Musharraf also criticized the “leadership vacuum”. Both the major political parties, he said, were not delivering. Citing his approval ratings of over 80 percent in early 2007 that suffered due to certain elements, adding that they were the events surrounding the judiciary – “I will not explain why I did what I did” – and the assassination of Benazir Bhutto. He said that he wouldn’t have to reinvent the wheel as he knew what worked, referring to his time when he assumed power in Pakistan in 1999 when the country was at the brink of default, but “performed admirably” after he took over.

Speaking to this correspondent after the event, the former President said that he would be returning to Pakistan on 23rd March 2012. Dubbing the case against him in the Benazir Bhutto murder case as politically motivated, Musharraf said he was willing to face it, including more political cases that he expected to come up once he returned. He said that there was a leadership vacuum in Pakistan and that his party would gain momentum once he returned.

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Reader Comments (59)

  • Jul 21, 2011 - 11:54PM

    Great speech. He speak extempore.

    Without Musharaf a vacum is rightly created and we hope that he will come soon to fill this vacuum.


    Dr. Saleem Siddiqi
    Johannesburg – South AfricaRecommend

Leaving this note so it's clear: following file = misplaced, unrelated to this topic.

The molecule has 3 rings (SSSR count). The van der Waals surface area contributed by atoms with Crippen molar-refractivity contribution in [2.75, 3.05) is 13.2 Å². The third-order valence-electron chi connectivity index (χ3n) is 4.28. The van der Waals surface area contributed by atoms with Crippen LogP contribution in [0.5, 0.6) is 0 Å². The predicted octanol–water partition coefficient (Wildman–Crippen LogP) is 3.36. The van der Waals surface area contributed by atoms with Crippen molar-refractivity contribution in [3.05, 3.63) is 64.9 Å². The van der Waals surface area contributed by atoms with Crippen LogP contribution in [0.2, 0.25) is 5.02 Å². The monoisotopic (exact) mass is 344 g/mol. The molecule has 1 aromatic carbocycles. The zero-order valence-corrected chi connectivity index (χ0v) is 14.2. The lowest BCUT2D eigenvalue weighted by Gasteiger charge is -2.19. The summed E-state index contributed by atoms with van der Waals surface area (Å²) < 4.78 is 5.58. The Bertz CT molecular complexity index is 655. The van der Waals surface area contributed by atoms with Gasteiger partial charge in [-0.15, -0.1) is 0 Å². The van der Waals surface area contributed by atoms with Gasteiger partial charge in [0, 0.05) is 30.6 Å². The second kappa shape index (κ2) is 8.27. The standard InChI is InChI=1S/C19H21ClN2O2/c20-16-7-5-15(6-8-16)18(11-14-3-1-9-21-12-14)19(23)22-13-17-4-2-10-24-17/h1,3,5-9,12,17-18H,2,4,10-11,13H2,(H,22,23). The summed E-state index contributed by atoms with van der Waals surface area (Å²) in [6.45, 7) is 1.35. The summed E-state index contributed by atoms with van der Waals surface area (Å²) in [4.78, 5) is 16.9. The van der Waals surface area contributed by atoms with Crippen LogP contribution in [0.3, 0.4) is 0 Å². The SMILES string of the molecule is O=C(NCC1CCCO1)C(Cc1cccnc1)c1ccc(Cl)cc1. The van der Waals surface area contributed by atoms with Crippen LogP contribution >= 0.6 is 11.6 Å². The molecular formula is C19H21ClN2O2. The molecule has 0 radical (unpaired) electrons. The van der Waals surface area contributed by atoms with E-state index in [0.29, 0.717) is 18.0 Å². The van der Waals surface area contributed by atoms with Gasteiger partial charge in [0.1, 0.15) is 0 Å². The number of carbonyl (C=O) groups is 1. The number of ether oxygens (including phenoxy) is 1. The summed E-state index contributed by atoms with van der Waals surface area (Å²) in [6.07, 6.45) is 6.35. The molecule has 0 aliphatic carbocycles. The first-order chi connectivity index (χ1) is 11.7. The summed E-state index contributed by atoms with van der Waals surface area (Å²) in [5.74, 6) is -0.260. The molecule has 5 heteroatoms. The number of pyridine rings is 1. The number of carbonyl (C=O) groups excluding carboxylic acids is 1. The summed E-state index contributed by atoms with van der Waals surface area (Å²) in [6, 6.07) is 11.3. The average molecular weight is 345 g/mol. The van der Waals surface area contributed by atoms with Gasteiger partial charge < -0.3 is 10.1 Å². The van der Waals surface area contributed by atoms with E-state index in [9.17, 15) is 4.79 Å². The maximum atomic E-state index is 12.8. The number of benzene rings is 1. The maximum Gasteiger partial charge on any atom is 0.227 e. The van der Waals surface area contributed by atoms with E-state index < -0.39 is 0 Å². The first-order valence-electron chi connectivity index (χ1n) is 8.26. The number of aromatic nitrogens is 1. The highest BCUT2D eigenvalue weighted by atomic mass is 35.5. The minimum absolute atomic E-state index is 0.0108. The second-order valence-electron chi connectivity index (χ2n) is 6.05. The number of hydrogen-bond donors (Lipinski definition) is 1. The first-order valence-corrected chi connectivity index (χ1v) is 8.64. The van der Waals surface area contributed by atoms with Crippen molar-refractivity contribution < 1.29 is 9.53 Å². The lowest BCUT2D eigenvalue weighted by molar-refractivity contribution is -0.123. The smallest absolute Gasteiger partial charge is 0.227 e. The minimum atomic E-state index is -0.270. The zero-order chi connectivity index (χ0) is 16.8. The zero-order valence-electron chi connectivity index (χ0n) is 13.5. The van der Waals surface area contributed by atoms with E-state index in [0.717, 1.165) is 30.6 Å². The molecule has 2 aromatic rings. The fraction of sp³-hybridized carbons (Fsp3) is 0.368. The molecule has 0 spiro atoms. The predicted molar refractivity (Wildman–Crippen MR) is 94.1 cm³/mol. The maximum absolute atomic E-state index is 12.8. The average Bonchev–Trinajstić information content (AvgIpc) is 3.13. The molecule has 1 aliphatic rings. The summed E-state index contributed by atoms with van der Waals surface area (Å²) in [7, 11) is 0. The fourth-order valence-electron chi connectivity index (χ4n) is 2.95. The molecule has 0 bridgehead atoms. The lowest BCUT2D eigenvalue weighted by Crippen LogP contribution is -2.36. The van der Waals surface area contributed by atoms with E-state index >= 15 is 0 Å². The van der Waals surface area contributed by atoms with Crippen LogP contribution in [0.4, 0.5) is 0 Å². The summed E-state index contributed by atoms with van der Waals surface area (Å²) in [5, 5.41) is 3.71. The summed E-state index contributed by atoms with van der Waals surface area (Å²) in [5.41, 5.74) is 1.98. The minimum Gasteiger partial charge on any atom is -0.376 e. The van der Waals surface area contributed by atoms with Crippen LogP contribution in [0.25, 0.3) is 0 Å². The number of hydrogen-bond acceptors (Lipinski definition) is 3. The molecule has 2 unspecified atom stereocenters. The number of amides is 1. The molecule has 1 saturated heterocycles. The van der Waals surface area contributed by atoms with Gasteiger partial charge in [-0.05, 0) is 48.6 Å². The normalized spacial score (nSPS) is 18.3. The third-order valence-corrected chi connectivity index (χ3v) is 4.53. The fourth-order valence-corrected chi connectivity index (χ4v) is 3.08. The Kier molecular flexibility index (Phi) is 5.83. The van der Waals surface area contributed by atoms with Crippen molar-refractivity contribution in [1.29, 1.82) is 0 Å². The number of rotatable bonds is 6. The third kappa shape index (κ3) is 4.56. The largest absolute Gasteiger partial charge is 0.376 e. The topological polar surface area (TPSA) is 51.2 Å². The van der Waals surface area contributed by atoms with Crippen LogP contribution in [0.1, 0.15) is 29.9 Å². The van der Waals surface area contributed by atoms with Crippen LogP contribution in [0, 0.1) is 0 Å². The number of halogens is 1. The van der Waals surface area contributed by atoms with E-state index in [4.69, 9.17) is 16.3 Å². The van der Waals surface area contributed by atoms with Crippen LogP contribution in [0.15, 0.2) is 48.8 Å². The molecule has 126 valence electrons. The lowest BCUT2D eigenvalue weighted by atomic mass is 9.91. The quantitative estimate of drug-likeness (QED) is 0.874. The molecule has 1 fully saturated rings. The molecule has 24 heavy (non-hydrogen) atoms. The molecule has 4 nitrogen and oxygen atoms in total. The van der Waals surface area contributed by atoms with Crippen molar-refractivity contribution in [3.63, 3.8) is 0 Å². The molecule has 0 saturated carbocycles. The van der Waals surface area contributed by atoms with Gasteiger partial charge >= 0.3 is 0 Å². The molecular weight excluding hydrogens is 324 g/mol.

• Sohail
    Jul 22, 2011 - 12:04AM

    Every time I read Musharraf’s name, I just say to myself, what a great leader this country had, I feel proud of the days when he ruled us, days when the world respected us. When we were the 3rd fastest growing economy, when investors raced to build project such as Centaurus, Island resorts. Days when we had the real democracy, the Local elected bodies, days when media goit its first days of freedom, days when the railway minister did not say InshaAllah railway will see its end, but praised the profits it was making, the new trains it was buying nd not shutting the system. those days we had, those days will return. Love my country. Pakistan Zindabad!

    *out of all u will point the terrorism that ‘started’ in Pakistan which in fact started 1993. They may have increased but they also occurred in London, Mumbai, New York despite the fact these countries do not have a border with war ravaged Afghanistan, do not hold a million Afghan refugees and yeah still WE were not seen as terrorists.


  • Munir
    Jul 22, 2011 - 12:05AM

    come back please to lead the nation again.


  • Mawali
    Jul 22, 2011 - 12:21AM

    Best Pakistan had in a long time. I would take Musharraf any day any time of day over the demagogues aka the fuedal lords of Pakistan.

    By the way the only person I know in the recent past who was held in high esteem by the US and European officials. Stood up to the Indians and put them in their place and that is why they despise him. Is there enough Preperation-H for the Indian Mafia on this forum?


  • Jul 22, 2011 - 12:25AM

    Nice picture.- ‘Innocence’


  • Rehan
    Jul 22, 2011 - 12:37AM